Slovak Ombudsperson Recommends Disciplinary Action for Police Who Tortured Roma in Milhosť

06 June 2023

Bratislava, Brussels, 6 June 2023: The Ombudsperson of Slovakia, Robert Dobrovodský, has issued a decision condemning Slovak police officers who brutalised and tortured a Romani family during a police raid in Milhosť in 2019. The decision finds the officers’ actions to have been disproportionate, constituting humiliating and degrading treatment, in violation of the European Convention on Human Rights, Article 3 (prohibition of torture). The Ombudsperson has written to the Head of the Regional Directorate of Police in Košice to recommend he take disciplinary sanctions against the officers and order them to undergo human rights training in relation to the use of coercive measures.  He also recommended the use of body-cameras which would monitor police actions. The decision came in response to a legal complaint submitted by the European Roma Rights Centre (ERRC).

The ERRC’s President, Đorđe Jovanović, said: “How many more cases of police brutality against Roma will there be before Slovakia wakes up? The frequency of these hate crimes is so high, this is not a question of evidence. It is a question of when the previous Ombudspersons’ numerous recommendations to create a truly independent police inspection service will be taken seriously. Truly independent means that the investigation of police officers’ behaviour is not carried out by other police officers. It is absurd that right now in Slovakia, police officers are responsible for investigating other police officers when they illegally harass, beat, and torture citizens.”

The incident occurred on the 23 July 2019, as reported by the ERRC on 1 August 2019. Two Romani young men, aged 18 and 17, were arrested and severely beaten by police officers after they were detained at a local pub. Two other women, including the mother and aunt of one of the men, were also physically assaulted after officers entered their home and attacked the family. 

The officers detained the two young Romani men, put them in a police car, where one was beaten for the duration of the journey to the local police station in Čaňa. One of the young men described how “they took us into the car and started hitting us all the way there.” At the station, he and the other “stood for three hours. I lay on the ground because I could no longer stand up; I was sitting in the middle between two of them and they hit me everywhere. The police officers also spat in my mouth.”

The young men were not released until the next day. Meanwhile, the police returned to Milhosť to arrest three Romani women at their home (the mother, the aunt, and the sister of one of the young men). An officer dragged one of the women by her hair to a bridge outside her house where he beat her and broke a finger on her hand. Another of the woman had a gun pressed against her forehead by a police officer. The three female relatives were detained and brought to the police station in Čaňa where they were locked in the men’s toilets and a cleaning cupboard, instead of the questioning rooms. One of the women suffered further violence at the police station. Both were also released the next day.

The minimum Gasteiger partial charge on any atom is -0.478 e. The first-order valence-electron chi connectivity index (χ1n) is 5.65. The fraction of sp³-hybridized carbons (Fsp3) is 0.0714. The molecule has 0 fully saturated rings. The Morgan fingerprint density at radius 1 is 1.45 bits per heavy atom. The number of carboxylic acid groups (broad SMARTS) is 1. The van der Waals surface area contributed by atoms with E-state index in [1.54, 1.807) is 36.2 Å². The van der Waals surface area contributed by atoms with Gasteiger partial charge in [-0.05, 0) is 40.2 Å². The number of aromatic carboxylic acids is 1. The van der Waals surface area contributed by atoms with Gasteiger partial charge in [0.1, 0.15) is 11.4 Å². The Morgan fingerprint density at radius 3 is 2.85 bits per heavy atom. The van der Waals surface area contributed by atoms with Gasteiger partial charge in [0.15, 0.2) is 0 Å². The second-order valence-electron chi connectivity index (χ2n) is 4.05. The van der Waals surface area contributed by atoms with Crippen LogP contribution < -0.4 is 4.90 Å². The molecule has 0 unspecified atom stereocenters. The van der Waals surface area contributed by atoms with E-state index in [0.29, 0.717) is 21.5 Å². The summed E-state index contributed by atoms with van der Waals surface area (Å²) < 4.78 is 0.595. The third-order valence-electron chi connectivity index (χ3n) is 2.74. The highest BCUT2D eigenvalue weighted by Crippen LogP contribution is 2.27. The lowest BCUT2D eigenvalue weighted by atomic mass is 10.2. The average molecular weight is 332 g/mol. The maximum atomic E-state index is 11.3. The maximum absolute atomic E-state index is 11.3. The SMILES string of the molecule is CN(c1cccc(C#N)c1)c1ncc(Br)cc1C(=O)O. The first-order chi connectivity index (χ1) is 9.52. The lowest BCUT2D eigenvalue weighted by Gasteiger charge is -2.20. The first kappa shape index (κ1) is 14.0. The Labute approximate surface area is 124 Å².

The ERRC is currently representing the two Romani men before the Constitutional Court of Slovakia, and the two the Romani women who were assaulted by the police before the European Court of Human Rights. The Bureau of Inspection Service did not find any of the police officers guilty of misconduct. Criminal investigations in relation to the police intervention with the two young Romani men were terminated after the various counts of violence were dismissed. The investigation only referred a single count of an officer slapping one of the young men to the regional directorate to review for possible disciplinary liability (because it was not viewed as a criminal offence). It is not known if the officer in question faced any disciplinary actions from the regional directorate. The investigation into the police intervention at the home of the Romani women was suspended, despite the victims being able to positively identify the police officers who had beaten them.

Video interviews with the two Romani women represented before the European Court are available are available here: interview with Katarína, interview with Helena.

This press release is also available in Slovak.

For more information, or to arrange an interview contact:

Jonathan Lee (in English)
Advocacy & Communications Director
European Roma Rights Centre  
+32 492 88 7679

Michal Zalesak (in Slovak)
ERRC Legal Consultant
European Roma Rights Centre  
+42 190 550 2785


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